Like rain in its season, the Spirit’s work is gentle but sure

Photo: Reza Shayestehpour, Unsplash

My parents modeled for me a gentle faith, as integral to their lives as the sure changing of the seasons. My dad was a pastor in a close-knit country church that sometimes struggled with relationship issues, and maybe it was there — hearing behind-the-scenes as I did — that I learned to mistrust the loud, the sure, the people who knew they were closest to God and wanted everyone else to be, too. Too often, they were the troublemakers, the backbiters, the ones who hurt other people by making them feel less than. 

Instead of the flaming God of the passionate reformers, my dad taught me a gentler way of viewing God. “God is a person,” he said once, trying to help us children understand. “He probably went fishing with his disciples. He had conversations. They were just regular people.” 

To him, God was a beleitlich God, a Pennsylvania Dutch way of saying a “people-friendly” God. “Think of the nicest person you know,” he said. “Someone who loves people. That’s what God is like.” 

To Dad, an introvert and lover of -solitude, this only made sense. God had to get along with multiple personalities. While people in churches butted heads, God liked one sort as well as another. 

And so, among my images of God resides an image that is like a gracious and giving older couple who always welcomes you into their home, enjoys the small moments of togetherness and values you in a way that makes you feel cherished. 

I have been encouraged by stories of healings and signs and miraculous conversions. These stories strengthen my faith and help me to see more of God’s glory and all-sufficiency. They help me to trust God with the mundane details of my own life.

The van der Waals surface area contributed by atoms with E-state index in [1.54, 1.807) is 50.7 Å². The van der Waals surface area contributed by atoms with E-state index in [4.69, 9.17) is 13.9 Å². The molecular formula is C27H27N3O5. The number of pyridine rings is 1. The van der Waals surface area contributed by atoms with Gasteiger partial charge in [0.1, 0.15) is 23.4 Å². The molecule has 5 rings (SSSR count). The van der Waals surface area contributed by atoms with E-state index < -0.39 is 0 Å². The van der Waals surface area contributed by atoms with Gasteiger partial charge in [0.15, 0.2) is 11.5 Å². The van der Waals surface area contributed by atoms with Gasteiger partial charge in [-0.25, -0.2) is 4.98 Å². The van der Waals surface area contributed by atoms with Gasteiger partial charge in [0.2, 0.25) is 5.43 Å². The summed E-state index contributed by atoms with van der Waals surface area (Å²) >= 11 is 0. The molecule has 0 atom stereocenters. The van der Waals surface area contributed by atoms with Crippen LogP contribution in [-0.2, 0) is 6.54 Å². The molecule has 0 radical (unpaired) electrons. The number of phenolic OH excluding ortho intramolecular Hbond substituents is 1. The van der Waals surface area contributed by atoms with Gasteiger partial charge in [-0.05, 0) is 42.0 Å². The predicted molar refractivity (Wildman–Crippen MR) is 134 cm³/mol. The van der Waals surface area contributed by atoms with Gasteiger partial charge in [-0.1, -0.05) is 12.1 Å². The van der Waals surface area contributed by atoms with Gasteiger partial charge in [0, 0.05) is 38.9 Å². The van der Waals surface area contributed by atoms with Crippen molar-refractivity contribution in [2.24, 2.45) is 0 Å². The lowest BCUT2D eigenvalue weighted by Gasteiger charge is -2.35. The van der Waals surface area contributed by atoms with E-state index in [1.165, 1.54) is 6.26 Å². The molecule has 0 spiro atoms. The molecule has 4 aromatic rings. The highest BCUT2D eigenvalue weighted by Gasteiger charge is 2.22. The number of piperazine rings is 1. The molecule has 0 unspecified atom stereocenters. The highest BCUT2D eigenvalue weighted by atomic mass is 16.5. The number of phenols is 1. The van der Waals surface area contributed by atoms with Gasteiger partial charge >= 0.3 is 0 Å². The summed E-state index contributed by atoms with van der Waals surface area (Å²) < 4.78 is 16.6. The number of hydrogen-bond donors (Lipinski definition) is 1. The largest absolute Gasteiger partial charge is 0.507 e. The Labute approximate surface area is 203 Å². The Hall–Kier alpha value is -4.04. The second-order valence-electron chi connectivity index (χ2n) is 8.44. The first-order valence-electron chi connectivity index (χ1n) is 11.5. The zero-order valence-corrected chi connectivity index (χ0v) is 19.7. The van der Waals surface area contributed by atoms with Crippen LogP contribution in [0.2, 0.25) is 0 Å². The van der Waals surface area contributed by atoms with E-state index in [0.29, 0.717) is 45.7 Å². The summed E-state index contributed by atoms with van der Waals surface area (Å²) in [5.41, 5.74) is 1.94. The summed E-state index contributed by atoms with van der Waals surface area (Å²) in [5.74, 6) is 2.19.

But when doubt rocked me as a young person and I wondered if there really was a God, it was the sure, steady faith of my parents and others like them — people who helped me see God as part of the rhythm of everyday life — that ultimately helped me release doubt, to realize that just as miraculous as the big moments are the small moments: the rose unfurling, the star winking from space, a mother’s head bent to her child. 

These things are so deeply woven into the fabric of Earth we do not recognize them as miracles. But here, at the most primal level, God is revealed. I cannot deny the Earth spins. I cannot deny the law of gravity. I cannot deny that magnet attaches to magnet — but why should these things be, these elemental laws, without a Creator to balance them on the tip of a finger? Without God, chaos. 

I understand the Holy Spirit to work much the way nature does — steady and gentle as sap running through trees, starting at the heart, running up to green, the show building so gradually you don’t know it is happening until suddenly it bursts on you in glory.

When someone is too loud, too blithe, too assured of their role as worker with God, my German reticence sends up a sniff of suspicion. What makes them so sure? What they hold may be good, but if their presentation makes me feel I must climb a higher tower, achieve a hero’s stance to save the world, I back away. 

when I look at nature, there are no heroes. That’s what I told my sister when she called yesterday, worrying she wasn’t enough, as we all do at some time or another — not mature enough, not spiritual enough, not close to God enough, not filled-with-the-Spirit enough like that sister over there. 

I reminded my sister of a tree she planted when she was a child. Now it is an adult tree, grown tall and slender as a young woman — as my sister herself — but still with many layers of wood to add to wood, many green leaves to shoot forth as it matures. 

“Like that tree, you are perfect in your season,” I told my sister. “Not -perfect as in finished, with no growth left. But perfect as in what you should be in this season now. Growth comes from God and is not something you can achieve. You can only open to -receive it. That’s how growth comes.”

The work of the Holy Spirit in a life is gentle, like rain in its season. But for all its gentleness, there is nothing so sure, steady and relentless as growth in fertile soil. Our job is to open and wait. It is God who gives the increase.  

Lucinda J. Kinsinger

Lucinda J. Kinsinger writes from Oakland, Md. The author of Anything But Simple: My Life as a Mennonite and Turtle Read More

Sign up to our newsletter for important updates and news!